The Head Master is Mr Peter Harris, who was previously the Principal of Ewell Castle School and taught Geography at Birkdale between 1998 and 2009. The previous Head Master was Dr Paul Owen, who is the current Head of Stockport Grammar School. The Deputy Head of Senior School is Mr Phillip King, who succeeded Mr Nicolas Pietrek ( who is now the Head of Thorpe House School Trust) . The Head of the Prep School is Mr Chris Burch.
Birkdale has its own playing fields, Castle Dyke, within a few miles of the main school site. There was a £2 million investment after acquiring a 125 year lease for the 30 acre Castle Dyke playing fields and the construction of a new state-of- the-art Sports Pavilion, which opened in 2006. On campus, the school has a sports hall and attached gym.
Competitive matches are played weekly – rugby and hockey in the winter term, football and hockey in easter, and cricket in summer. Teams are entered into various regional and national tournaments, such as the Rosslyn Park Sevens tournament and ISFA football tournaments. Sports tours depart annually – recent trips have included a rugby tour to Canada, cricket to Dubai and hockey to Holland.
During the 2007–08 school year, the U16 Rugby team reached the national quarter final of the Daily Mail Vase.
|Head Master||Years Active|
|J. G. Roberts||1939–43|
|The Rev'd Michael Hepworth||1983–98|
|Dr Paul Owen||2010–2018|
As part of the school's charity projects it has developed strong links with some institutions in and around Kathmandu in Nepal. Most notable are the Peace Garden School, for which the school has helped raise money for a new school building, and a leper colony on the outskirts of Kathmandu, where Birkdale is helping to build new facilities and a new school. Money has also been granted to other schools to help purchase equipment or develop facilities.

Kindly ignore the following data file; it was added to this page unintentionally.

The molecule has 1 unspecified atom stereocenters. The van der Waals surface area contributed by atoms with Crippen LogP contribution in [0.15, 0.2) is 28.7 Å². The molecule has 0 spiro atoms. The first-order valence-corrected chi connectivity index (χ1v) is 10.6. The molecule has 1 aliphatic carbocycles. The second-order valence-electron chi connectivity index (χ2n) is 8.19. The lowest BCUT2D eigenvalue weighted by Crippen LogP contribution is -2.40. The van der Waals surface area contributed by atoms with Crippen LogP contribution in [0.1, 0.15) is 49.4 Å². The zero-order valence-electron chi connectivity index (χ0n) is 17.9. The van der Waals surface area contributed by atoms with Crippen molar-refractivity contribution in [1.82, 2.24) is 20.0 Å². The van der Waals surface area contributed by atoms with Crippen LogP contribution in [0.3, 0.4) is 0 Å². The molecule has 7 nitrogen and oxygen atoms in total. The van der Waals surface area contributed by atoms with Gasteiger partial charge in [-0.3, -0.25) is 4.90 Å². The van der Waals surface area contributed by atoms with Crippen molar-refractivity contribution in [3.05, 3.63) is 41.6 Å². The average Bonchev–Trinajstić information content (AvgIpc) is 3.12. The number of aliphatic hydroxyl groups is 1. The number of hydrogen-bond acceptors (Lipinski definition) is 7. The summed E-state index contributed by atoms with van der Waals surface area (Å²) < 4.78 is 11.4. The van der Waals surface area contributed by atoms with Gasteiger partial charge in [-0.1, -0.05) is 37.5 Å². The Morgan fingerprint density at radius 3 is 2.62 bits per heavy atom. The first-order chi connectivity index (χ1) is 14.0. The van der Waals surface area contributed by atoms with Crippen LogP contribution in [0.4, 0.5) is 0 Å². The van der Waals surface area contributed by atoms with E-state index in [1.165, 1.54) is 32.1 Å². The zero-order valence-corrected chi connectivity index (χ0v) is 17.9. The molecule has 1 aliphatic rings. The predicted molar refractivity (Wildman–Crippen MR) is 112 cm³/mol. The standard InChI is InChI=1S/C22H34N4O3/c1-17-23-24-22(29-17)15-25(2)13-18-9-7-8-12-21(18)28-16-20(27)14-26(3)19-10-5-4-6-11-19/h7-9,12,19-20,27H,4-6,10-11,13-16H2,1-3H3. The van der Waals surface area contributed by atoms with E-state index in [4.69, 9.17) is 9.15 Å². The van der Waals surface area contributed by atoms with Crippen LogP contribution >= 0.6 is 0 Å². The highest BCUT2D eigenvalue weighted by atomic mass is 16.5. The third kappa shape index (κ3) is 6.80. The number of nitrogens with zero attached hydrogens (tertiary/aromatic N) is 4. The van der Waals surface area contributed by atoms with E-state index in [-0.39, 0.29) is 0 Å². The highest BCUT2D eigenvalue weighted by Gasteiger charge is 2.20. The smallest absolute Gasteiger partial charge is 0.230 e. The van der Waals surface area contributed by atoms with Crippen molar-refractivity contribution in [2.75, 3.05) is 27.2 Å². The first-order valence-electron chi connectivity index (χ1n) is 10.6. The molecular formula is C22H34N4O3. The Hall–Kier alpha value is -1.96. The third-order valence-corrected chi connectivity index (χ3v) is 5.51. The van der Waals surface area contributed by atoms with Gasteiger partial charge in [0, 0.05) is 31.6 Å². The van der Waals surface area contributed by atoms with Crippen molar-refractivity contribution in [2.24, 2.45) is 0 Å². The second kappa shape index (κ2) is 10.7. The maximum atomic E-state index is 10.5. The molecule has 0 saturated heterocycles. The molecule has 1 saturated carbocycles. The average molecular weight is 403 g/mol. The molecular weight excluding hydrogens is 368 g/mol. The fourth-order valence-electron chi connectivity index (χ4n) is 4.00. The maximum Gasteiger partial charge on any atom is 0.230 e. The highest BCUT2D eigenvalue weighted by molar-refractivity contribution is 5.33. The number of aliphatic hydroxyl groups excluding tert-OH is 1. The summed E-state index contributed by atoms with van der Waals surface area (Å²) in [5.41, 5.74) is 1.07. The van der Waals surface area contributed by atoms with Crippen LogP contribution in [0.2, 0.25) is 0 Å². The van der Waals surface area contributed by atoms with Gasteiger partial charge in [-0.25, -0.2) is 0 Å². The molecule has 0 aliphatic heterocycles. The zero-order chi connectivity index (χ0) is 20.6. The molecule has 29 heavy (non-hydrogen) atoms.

As with other school charity projects, the money is raised through charity events and fund-raisers (as opposed to taking it from the school accounts). Since the year 2000, trips have been run once a year to Nepal for pupils and teachers. These involve volunteer work teaching or otherwise working at the schools and leper colony as well as a trek in the Annapurna region and a visit to the Chitwan jungle. The trips are considered crucial in maintaining strong personal links with contacts in Nepal, and helping charitable funds to be focused effectively.
- Cyril Martin GC, MC (1897–1973), soldier and George Cross recipient.
- Sir Rex Harrison (1908–1990), actor.
- Sir Paul Kennedy, QC (born 1935), former Lord Justice of appeal.
- Michael Palin (born 1943), comedian, actor, traveller and writer.
- Bruce Dickinson (born 1958), musician.
- Ian G. Walker (born 1958), industrialist.
- Mark Roe (born 1963), golfer.
- Sir John Holbrook Osborn (1922–2015), MP for Sheffield Hallam 1959–87
- Lord Allan of Hallam (Formerly Richard Allan, MP) (born 1966), Liberal Democrat Peer.
- Richard Coyle (born 1972), actor.
- Justin Wilson (1978–2015), racing driver.
- Stefan Wilson (born 1989), racing driver.
- Charlie Davies (rugby player) (born 1989), Rugby Union player.
- Ben Kelsey (philanthropist) (born 1983), Philanthropist.
- "Birkdale School – Actions not Words" (PDF). Birkdale School. Archived from the original (PDF) on 19 July 2014. Retrieved 26 May 2013.
- "Prep Handbook" (PDF). Archived from the original (PDF) on 22 December 2015.
- Sheffield Telegraph, 25 January 2008
- "Birkdale | Junior and Senior Boys Independent School | Yorkshire | Guide to Independent Schools". guidetoindependentschools.com. Archived from the original on 31 July 2016. Retrieved 2 February 2016.
- "Birkdale School". www.schoolsguidebook.co.uk. Archived from the original on 24 December 2007. Retrieved 7 April 2020.
- Dickinson, Bruce (2017). What Does this Button Do: An Autobiography (First ed.). Harper Collins. p. 27. ISBN 978-0-00-817244-2.
- "How I made it... Ian Walker, Rotary Engineering". The Star. 4 February 2015. Archived from the original on 6 August 2015. Retrieved 7 April 2020.
- "Special talent marks Sheffield ace out as a future Grand Prix star". The Star. 6 July 2001. Archived from the original on 22 December 2015. Retrieved 7 April 2020.
- "Wilson steers to second win". The Star. 12 August 2008. Archived from the original on 22 December 2015. Retrieved 7 April 2020.